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Explosive Antimony

Electrolysis Cell with Antimony Crystal

Warning - please don`t attempt to duplicate the work of George Gore. Explosion with the release of poisonous antimony trichloride fumes will result. The substance, by its very nature, is of absolutely no use as a practical explosive.

First prepared by G.Gore in 1858 by simple electrolysis, this substance is a solid solution of antimony trichloride in an unstable, allotropic form of antimony. It is prepared by the slow electrolysis of a concentrated solution of antimony trichloride in hydrochloric acid. The anode is of antimony metal, the cathode of platinum or copper. The explosive antimony (alpha-antimony allotrope with between 4 and 20% antimony trichloride) is deposited on the cathode and, in appearance, looks like polished graphite. If the deposit is scratched, the meta-stable allotrope is violently converted into the stable allotrope (common, or beta antimony) with the evolution of heat. The antimony trichloride held as a solid solution is vapourised (b.p. 223.5), and the explosion is therefore accompanied by the evolution of white clouds of the trichloride.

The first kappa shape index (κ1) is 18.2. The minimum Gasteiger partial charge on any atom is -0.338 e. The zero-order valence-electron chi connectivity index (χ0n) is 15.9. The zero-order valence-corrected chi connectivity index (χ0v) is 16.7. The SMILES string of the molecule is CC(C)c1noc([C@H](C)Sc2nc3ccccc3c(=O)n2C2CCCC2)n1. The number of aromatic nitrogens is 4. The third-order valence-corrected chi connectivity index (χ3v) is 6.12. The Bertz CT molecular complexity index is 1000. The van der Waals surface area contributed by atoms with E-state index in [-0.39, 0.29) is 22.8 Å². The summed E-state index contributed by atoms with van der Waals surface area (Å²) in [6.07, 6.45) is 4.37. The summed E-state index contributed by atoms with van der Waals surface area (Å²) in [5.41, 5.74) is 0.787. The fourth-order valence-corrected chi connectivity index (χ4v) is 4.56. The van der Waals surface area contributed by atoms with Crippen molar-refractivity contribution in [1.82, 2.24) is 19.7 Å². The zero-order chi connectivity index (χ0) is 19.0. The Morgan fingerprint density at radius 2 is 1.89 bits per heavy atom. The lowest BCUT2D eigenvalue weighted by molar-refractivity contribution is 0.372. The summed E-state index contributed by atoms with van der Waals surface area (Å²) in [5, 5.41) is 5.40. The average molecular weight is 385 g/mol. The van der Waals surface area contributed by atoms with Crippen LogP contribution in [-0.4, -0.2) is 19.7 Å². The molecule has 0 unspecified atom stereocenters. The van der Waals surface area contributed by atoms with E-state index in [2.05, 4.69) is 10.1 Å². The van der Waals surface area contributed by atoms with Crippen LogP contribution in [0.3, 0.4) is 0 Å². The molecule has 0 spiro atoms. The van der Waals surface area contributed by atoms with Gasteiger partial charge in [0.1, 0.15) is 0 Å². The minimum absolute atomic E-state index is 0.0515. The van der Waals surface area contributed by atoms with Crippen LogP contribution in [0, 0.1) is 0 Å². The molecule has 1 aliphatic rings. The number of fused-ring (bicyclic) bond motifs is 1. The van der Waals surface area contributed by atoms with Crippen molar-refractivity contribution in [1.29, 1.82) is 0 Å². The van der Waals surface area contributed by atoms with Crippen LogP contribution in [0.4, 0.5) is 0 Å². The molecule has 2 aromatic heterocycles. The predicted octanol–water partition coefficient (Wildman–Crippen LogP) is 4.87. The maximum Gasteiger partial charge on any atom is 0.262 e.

Similar phenomenon can be observed by the electrolysis of the tribromide and tri-iodide. Here are a couple of extracts about antimony in which the explosive allotrope is mentioned (large graphics files).

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